The district partners with community organizations on "Parent Academies" that provide parent education on a variety of topics. They also engage in a variety of outreach efforts including phone calls, visiting community gathering places, radio and blogs to ensure that communications reach most families. For their efforts, they have been rewarded with much higher family participation in district events. In addition, they are seeing results academically - schools with higher family participation have shown greater gains in AYP.
The National PTA and Harvard Family Research Project included Prince George's County as one of several profiles in Seeing is Believing: Promising Practices for How School Districts Promote Family Engagement.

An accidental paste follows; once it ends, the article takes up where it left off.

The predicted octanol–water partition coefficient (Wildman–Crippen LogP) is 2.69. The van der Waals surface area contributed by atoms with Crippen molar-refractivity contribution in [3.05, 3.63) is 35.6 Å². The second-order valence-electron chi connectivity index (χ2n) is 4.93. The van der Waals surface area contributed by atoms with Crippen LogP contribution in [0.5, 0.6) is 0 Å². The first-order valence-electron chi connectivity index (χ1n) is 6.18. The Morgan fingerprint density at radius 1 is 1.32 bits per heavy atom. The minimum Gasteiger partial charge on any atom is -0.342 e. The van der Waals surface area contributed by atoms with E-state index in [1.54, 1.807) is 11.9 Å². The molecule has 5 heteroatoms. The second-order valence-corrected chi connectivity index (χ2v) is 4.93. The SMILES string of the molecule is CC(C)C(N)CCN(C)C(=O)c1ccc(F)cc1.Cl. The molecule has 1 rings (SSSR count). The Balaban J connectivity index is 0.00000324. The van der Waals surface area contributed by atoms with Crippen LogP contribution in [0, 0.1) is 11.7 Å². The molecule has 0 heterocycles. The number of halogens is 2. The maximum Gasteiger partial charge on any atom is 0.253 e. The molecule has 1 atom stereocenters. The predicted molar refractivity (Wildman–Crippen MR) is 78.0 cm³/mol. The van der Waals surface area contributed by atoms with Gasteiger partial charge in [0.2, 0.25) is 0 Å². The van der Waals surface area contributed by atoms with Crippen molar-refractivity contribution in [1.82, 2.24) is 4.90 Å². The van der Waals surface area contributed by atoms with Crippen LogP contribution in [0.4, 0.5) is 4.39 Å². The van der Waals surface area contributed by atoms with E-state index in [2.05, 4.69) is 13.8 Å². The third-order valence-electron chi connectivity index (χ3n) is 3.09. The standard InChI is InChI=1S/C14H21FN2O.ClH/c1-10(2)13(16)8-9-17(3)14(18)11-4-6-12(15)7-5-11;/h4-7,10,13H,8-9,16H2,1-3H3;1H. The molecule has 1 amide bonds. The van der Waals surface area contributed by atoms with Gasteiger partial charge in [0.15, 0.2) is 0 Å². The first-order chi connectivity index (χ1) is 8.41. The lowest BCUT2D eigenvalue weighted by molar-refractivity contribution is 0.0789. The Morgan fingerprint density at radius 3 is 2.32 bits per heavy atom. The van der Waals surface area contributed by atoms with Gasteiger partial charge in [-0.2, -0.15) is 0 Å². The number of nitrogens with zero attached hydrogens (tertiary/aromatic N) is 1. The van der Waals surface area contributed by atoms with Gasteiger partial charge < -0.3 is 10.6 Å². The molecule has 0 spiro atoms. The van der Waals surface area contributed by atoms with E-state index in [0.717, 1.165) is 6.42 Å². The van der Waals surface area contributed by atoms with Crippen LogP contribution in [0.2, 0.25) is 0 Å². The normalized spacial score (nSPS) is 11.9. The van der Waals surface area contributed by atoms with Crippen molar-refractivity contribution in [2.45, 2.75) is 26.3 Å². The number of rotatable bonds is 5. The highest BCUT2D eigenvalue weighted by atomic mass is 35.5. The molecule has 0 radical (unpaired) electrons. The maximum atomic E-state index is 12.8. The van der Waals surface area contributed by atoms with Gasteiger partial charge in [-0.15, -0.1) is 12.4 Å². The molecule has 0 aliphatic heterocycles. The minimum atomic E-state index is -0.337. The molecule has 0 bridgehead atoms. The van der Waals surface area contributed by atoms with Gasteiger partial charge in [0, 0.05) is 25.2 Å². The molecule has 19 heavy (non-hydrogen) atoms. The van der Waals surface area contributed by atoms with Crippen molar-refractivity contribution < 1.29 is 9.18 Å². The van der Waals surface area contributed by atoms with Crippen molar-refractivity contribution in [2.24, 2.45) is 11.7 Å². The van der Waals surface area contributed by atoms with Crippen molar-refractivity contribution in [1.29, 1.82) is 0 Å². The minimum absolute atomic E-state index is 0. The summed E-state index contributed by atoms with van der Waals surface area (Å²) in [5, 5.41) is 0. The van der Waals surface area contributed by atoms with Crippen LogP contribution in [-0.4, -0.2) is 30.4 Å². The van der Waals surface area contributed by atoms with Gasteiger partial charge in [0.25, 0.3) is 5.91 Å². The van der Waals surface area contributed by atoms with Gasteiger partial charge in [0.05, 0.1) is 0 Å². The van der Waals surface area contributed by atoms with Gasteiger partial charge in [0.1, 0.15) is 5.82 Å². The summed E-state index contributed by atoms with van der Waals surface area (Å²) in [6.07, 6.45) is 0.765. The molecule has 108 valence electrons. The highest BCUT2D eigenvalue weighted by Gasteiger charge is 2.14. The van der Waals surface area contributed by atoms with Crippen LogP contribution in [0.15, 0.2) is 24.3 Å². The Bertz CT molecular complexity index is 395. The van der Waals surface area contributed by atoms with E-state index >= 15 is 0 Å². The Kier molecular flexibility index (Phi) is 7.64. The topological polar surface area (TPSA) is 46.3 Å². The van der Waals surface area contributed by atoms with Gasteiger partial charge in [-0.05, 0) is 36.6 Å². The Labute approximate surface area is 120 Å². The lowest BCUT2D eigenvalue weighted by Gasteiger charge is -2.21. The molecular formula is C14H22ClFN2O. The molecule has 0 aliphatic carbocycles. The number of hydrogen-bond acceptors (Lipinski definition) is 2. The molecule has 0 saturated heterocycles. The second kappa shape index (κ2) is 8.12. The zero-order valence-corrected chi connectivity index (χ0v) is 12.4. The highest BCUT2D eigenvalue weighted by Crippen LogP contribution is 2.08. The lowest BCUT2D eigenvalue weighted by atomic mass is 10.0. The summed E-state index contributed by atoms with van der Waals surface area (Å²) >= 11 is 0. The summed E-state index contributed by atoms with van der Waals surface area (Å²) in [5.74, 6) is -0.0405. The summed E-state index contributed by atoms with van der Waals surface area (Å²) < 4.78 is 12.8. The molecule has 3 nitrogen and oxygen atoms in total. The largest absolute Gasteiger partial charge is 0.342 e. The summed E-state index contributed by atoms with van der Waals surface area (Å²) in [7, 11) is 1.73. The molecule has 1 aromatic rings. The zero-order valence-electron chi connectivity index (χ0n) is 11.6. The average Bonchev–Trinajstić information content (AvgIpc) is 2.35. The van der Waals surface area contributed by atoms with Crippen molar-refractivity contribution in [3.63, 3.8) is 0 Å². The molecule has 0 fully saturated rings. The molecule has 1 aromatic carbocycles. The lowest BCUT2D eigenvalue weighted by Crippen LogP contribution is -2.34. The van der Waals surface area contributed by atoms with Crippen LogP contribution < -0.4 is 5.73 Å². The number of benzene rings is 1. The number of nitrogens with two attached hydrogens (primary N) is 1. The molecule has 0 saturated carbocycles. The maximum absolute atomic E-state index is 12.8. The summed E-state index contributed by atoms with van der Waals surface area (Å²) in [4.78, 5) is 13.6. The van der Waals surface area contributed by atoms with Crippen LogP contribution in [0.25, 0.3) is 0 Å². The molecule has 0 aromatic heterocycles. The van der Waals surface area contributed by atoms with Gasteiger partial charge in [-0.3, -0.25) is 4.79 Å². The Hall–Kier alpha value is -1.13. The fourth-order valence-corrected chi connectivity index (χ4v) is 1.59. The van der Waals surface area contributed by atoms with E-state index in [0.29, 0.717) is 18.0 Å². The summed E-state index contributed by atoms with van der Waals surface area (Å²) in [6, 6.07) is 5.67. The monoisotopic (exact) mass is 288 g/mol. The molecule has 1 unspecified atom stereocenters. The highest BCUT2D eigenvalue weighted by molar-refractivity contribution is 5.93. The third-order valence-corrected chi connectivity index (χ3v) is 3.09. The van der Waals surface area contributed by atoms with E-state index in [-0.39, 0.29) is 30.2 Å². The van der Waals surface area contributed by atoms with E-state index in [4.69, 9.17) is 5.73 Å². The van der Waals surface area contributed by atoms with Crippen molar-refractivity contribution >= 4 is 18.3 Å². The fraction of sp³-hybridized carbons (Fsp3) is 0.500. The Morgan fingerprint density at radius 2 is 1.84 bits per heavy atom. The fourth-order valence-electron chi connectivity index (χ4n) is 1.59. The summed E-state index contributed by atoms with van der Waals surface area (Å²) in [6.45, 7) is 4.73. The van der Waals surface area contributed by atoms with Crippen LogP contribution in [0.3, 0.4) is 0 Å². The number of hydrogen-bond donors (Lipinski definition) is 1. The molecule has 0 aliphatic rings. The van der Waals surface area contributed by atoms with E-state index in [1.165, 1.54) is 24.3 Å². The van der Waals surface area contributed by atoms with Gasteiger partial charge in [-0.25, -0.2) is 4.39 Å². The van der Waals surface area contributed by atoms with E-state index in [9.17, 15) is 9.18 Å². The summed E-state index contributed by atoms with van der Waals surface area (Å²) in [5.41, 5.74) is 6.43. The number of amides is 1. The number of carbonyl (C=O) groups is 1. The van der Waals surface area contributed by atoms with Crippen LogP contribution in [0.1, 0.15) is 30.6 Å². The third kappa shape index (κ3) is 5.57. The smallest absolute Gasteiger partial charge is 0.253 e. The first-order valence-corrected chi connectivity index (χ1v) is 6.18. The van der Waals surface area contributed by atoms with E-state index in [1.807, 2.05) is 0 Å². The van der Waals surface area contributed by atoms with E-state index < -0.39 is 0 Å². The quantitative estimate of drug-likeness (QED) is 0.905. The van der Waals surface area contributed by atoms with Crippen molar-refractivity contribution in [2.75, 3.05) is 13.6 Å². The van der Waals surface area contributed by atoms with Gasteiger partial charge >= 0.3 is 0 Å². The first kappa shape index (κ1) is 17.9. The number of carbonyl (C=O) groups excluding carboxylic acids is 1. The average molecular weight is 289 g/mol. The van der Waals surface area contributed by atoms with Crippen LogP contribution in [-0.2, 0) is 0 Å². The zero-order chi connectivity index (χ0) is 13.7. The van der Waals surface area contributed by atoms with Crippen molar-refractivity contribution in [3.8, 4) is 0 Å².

The Bottom Line
Passionate and active parents are a critical component of a successful education system. And while parent trigger laws can provide an avenue for parents to engage, their energy might be better directed at collaborating with educators to meet the needs of their children. They are a number of ways that such collaboration can occur -- and as educators, we need to prioritize and embrace it.